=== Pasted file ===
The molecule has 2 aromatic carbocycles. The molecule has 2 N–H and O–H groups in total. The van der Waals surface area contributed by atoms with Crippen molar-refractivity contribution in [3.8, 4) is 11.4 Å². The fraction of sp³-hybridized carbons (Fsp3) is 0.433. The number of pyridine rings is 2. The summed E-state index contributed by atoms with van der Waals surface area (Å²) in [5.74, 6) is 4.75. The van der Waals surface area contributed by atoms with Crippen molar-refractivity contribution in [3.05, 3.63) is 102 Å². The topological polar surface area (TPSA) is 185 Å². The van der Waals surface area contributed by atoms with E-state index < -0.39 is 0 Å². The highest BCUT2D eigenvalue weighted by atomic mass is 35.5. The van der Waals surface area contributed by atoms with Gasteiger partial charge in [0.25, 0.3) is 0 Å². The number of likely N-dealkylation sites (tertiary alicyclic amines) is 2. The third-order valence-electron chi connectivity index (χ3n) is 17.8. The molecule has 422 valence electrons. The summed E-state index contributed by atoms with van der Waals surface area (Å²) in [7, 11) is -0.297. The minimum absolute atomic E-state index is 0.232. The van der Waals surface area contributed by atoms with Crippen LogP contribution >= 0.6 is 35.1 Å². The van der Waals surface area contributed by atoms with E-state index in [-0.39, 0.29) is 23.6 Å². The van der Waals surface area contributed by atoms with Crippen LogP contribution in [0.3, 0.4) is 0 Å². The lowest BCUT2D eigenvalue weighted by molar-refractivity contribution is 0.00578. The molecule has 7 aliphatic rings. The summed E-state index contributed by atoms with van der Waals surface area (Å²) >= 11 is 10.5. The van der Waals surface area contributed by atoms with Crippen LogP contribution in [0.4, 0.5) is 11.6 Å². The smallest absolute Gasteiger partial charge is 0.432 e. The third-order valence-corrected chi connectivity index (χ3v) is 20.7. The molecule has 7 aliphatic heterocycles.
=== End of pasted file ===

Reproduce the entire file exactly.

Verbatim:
The molecule has 2 aromatic carbocycles. The molecule has 2 N–H and O–H groups in total. The van der Waals surface area contributed by atoms with Crippen molar-refractivity contribution in [3.8, 4) is 11.4 Å². The fraction of sp³-hybridized carbons (Fsp3) is 0.433. The number of pyridine rings is 2. The summed E-state index contributed by atoms with van der Waals surface area (Å²) in [5.74, 6) is 4.75. The van der Waals surface area contributed by atoms with Crippen molar-refractivity contribution in [3.05, 3.63) is 102 Å². The topological polar surface area (TPSA) is 185 Å². The van der Waals surface area contributed by atoms with E-state index < -0.39 is 0 Å². The highest BCUT2D eigenvalue weighted by atomic mass is 35.5. The van der Waals surface area contributed by atoms with Gasteiger partial charge in [0.25, 0.3) is 0 Å². The number of likely N-dealkylation sites (tertiary alicyclic amines) is 2. The third-order valence-electron chi connectivity index (χ3n) is 17.8. The molecule has 422 valence electrons. The summed E-state index contributed by atoms with van der Waals surface area (Å²) in [7, 11) is -0.297. The minimum absolute atomic E-state index is 0.232. The van der Waals surface area contributed by atoms with Crippen LogP contribution >= 0.6 is 35.1 Å². The van der Waals surface area contributed by atoms with E-state index in [-0.39, 0.29) is 23.6 Å². The van der Waals surface area contributed by atoms with Crippen LogP contribution in [0.3, 0.4) is 0 Å². The lowest BCUT2D eigenvalue weighted by molar-refractivity contribution is 0.00578. The molecule has 7 aliphatic rings. The summed E-state index contributed by atoms with van der Waals surface area (Å²) >= 11 is 10.5. The van der Waals surface area contributed by atoms with Crippen LogP contribution in [0.4, 0.5) is 11.6 Å². The smallest absolute Gasteiger partial charge is 0.432 e. The third-order valence-corrected chi connectivity index (χ3v) is 20.7. The molecule has 7 aliphatic heterocycles.